Big Banana goes green on World Cholangiocarcinoma Day

The Big Banana in Coffs Harbour on World Cholangiocarcinoma Day.

WORLD Cholangiocarcinoma Day prompted the iconic Big Banana in Coffs Harbour to be lit up green last Thursday, drawing awareness to the under-researched cancer.

Cholangiocarcinoma is a rare and aggressive cancer which originates from the bile ducts and has a devastating impact on major organs such as the liver, gallbladder, stomach, pancreas and duodenum (small intestines).

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On Thursday 15 February, more than 90 Australian landmarks lit up green to signify respect for those who have been lost to the disease.

Advocates aim to raise awareness of the disease and place it on the radar of health care professionals and the community.

The Light Australia Green campaign was orchestrated by Cholangiocarcinoma Foundation Australia (CCF Australia), a patient-led cancer, genomic and advocacy research group with a focus on fully utilising the latest medical science in the search for solutions.

A resident of Coffs Harbour since 2002 and a member of a local Probus group, Lynette Williams began her journey with cholangiocarcinoma in 2020.

Having received an early diagnosis, Lynette said her journey is unlike most people’s.

“I had mild indigestion and I owe my life to my very thorough Coffs GP who ordered an ultrasound,” Lynette told News Of The Area.

“There was a tumour.

“I had, I believe, the only ever liver resection performed at Coffs Base Hospital in late 2020 by our wonderful Upper GI specialist.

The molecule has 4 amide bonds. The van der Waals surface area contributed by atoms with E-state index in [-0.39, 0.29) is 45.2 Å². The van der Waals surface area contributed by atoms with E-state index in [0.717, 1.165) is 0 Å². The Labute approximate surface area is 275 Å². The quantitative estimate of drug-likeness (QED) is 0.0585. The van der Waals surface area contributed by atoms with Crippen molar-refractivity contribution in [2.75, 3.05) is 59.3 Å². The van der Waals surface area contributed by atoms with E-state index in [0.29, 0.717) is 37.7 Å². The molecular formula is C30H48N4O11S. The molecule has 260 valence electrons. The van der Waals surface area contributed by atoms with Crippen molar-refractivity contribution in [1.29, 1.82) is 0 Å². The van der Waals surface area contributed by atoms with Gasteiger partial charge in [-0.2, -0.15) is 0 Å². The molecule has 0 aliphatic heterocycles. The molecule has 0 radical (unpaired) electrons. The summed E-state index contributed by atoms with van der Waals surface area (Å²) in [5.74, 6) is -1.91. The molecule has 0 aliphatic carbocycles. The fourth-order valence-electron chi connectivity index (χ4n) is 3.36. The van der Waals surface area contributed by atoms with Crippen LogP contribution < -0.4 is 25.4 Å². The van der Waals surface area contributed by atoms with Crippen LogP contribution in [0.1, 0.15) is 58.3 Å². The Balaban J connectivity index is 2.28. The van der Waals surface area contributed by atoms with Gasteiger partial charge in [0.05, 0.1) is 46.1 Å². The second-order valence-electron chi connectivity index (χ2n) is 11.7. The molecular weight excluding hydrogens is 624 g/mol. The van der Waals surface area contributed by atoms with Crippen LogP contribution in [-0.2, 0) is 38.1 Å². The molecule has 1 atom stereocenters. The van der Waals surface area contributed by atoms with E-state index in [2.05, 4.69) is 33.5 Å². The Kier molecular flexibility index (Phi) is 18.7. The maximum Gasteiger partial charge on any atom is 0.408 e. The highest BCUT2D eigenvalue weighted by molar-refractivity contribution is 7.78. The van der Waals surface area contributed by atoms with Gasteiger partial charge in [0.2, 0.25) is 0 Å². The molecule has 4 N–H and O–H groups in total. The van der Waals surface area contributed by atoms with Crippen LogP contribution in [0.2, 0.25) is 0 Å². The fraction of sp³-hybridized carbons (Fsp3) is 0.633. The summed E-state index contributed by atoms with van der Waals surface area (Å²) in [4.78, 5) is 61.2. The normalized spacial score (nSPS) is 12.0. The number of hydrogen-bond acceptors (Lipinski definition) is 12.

“Biopsy then showed intrahepatic cholangiocarcinoma.”

Lynette then underwent six months of chemotherapy.

“Chemo is always given after complete surgical removal, because of the high recurrence rate of the disease.

“In my final week of chemo I had another tumour – a recurrence.

“I had a second successful liver resection in Sydney by an amazing surgeon, who visits the Coffs Specialist Centre every four weeks.

“Then I had two different chemos and so far, I am cancer-free for 30 months,” she said.

Lynette had all her chemotherapy treatments at the North Coast Cancer Institute at Coffs Base Hospital.

“I cannot speak too highly of the care I received there.”

For the best outcomes, Lynette said your oncologist should specialise in cholangiocarcinoma.

“We have a great one in Coffs,” she said.

With a shared vision to enhance the quality of response, survival and life quality for those with cholangiocarcinoma in Australia, Cholangiocarcinoma Foundation Australia recognises that the key to overcoming this cancer lies not just in research but also in education empowerment.

“The Foundation asserts that equipping individuals to actively participate in their treatment journey is paramount,” CFA CEO and founder Steve Holmes told News Of The Area.

“The big difficulty we face is that symptoms are not obvious or vague, making it very difficult to implement preventative early detection initiatives.

“In some cases, leading people to be misdiagnosed with other less serious conditions before receiving the correct diagnosis.

“A cholangiocarcinoma diagnosis is a type of cancer they have likely never heard of and know nothing about.

“In 85 percent of cases the cancer is advanced, with a poor three to eight percent prognosis, and an average life expectancy between seven to twelve months with limited effective treatment options available,” he said.


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